Second, in the time that inflation has increased 798%, the Dow has increased 4,633%. If you accept that these drums sell now for about half of the inflation value, that means that buying the Dow Index instead of drums would have produced more than 116 times the return. So as an investment, drums might not be the best choice.

Third, you're right that the collector's market is a slightly different animal because it's about people buying primarily for the sake of resale, and in fact hoping not simply to retain value but to increase it. (True, many collectors buy drums simply to possess them, but in that case resale isn't an issue.) At the end of the day it's still about supply and demand -- as you said, scarcity and collectability -- subject to market timing, and with vintage gear you're looking at very limited supply, no matter what the brand or model.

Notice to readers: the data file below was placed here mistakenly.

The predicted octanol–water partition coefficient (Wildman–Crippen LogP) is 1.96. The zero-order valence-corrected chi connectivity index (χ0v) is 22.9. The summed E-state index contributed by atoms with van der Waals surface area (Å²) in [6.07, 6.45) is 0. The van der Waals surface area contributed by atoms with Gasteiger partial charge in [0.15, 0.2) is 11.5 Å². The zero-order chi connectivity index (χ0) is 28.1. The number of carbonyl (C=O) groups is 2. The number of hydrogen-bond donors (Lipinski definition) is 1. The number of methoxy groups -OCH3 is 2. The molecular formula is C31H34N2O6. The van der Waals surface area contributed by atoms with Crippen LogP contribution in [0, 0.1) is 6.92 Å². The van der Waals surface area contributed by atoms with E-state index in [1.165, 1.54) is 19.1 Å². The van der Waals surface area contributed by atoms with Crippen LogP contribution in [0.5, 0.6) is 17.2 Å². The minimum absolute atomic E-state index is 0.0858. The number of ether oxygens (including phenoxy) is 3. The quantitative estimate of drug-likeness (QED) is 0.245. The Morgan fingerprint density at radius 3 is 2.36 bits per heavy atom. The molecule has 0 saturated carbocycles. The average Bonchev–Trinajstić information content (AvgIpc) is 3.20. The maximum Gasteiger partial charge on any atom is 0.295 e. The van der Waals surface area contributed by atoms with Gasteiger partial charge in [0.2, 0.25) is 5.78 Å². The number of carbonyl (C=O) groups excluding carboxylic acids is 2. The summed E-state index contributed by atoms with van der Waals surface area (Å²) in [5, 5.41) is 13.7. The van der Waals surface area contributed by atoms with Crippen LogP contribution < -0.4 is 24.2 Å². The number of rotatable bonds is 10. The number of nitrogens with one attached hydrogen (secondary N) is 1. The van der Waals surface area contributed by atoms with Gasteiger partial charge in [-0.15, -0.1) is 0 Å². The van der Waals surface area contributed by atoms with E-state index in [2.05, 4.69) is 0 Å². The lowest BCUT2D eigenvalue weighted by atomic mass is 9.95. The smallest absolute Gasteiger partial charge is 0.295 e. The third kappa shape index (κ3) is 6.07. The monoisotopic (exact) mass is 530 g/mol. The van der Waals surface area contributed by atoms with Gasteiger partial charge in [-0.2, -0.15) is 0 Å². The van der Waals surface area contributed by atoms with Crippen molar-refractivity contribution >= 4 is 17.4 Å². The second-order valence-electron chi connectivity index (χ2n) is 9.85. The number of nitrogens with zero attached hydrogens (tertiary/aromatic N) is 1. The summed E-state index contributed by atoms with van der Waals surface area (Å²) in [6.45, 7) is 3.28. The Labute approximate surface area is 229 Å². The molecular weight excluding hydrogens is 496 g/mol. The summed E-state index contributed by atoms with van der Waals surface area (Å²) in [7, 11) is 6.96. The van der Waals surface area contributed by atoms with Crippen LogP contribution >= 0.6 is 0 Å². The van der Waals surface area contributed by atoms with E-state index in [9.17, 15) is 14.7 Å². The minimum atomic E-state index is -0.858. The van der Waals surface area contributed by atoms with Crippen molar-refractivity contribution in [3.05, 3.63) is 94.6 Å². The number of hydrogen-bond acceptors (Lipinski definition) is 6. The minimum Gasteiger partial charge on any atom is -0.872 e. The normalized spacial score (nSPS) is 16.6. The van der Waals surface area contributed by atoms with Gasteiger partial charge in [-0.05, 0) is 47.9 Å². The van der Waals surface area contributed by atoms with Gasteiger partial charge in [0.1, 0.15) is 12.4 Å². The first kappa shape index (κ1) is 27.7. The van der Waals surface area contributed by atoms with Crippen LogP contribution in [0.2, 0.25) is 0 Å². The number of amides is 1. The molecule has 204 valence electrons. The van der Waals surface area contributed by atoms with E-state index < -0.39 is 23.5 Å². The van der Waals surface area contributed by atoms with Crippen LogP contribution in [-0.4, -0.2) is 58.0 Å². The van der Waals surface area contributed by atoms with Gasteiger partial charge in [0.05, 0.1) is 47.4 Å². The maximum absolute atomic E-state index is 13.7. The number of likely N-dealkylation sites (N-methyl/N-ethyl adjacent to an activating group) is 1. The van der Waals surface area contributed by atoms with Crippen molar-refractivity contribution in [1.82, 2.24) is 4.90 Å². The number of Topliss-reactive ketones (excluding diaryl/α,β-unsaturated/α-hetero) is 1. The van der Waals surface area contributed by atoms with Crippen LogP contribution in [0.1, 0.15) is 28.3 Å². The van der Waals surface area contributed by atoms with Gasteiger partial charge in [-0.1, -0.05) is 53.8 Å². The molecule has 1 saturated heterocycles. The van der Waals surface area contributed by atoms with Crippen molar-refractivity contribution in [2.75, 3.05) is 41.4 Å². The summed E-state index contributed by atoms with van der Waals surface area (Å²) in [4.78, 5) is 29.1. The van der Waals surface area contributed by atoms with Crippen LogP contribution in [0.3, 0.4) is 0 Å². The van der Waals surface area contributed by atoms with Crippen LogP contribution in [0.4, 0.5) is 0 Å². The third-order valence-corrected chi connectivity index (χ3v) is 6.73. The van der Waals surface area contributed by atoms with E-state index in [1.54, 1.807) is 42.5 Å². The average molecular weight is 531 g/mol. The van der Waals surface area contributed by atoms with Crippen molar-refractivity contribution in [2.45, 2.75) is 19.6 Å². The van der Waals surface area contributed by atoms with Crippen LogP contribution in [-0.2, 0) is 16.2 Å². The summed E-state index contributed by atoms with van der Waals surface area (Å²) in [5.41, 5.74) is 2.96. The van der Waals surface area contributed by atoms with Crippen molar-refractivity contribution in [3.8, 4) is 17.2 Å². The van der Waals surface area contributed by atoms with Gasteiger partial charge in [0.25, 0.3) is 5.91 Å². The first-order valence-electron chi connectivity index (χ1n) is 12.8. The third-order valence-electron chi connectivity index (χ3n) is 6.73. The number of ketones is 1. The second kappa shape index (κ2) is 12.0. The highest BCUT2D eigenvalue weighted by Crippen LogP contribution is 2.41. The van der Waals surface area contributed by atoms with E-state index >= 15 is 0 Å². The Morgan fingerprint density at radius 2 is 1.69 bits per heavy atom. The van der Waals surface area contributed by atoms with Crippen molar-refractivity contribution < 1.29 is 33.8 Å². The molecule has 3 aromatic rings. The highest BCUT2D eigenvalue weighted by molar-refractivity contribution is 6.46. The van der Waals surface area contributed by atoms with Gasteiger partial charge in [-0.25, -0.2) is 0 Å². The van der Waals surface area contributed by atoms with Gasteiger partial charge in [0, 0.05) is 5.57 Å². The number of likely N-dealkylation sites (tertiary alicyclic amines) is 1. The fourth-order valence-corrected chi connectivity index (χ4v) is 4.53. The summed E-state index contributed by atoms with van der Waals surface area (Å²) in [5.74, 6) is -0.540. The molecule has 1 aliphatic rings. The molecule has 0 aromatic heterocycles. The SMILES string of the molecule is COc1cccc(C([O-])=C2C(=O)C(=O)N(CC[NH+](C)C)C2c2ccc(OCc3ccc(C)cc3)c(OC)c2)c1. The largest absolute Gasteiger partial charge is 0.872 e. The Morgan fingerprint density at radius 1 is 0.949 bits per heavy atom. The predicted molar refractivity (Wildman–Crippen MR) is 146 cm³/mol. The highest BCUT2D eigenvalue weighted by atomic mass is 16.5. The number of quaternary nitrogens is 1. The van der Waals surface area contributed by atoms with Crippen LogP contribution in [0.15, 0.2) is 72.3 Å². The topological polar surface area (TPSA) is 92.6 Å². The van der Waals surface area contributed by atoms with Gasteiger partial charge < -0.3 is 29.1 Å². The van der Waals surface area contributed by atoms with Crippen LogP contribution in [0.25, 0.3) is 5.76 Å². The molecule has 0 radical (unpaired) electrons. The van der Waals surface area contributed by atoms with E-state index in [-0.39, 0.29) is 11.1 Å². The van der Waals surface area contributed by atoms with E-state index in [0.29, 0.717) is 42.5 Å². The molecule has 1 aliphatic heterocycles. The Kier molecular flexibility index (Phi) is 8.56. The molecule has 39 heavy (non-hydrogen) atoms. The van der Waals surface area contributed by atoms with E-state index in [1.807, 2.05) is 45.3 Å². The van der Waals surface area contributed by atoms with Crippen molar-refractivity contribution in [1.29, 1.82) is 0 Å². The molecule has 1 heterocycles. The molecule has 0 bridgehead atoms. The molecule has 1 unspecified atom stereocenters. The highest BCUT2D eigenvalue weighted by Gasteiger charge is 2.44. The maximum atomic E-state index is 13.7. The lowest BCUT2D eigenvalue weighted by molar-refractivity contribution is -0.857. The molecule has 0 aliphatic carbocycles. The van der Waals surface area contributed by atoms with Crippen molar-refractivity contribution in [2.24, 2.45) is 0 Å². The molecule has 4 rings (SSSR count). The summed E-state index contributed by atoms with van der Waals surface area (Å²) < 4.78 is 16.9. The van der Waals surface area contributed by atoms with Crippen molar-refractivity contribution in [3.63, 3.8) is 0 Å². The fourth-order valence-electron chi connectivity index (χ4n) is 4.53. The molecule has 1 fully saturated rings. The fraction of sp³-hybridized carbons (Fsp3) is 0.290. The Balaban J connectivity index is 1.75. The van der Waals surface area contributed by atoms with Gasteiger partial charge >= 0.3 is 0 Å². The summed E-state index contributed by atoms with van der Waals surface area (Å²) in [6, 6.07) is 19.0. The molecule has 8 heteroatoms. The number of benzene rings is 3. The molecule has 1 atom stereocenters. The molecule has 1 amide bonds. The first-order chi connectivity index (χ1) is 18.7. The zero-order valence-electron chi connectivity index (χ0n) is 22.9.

Tama CW

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Since when did resale value have to include a discussion of the Dow? Apples to Oranges. But since you brought it up let's not forget that the Dow is a "beacon" to attract investors. Unlike most other "investment" classes (including collectibles and physical hard assets)
the Dow gets to "kick out" the sluggish performers every few years and add new hot-runners. In reality, the "Dow of 1963" if re-constituted today would not have a return anywhere near the 4,633% of the "constantly changing" Dow. Might be half that amount or a third of it....or even less. Big Tech and Big Finance since the 80's have propelled the Dow. Let's put the 1963 Dow components back in today's mix and see how it really did (ie Sears, Woolworth, GE, Kodak, Bethlehem Steel, US Steel, Goodyear, Chrysler, Texaco, to name a few). I've studied the returns of the "best" of the rare coin market since 1963 and for the truly scarce and investment grade pieces they have increased from 50x-100x in that period (5,000-10,000%). Even simple things like Gem Red Indian Head cents minted from 1900-1909 those have gone from $3-$5 in 1963 to $350 today (70X increase). We could create the same argument for art, antiques, rare cars, rare guns, rare dolls, sports memorabilia, etc.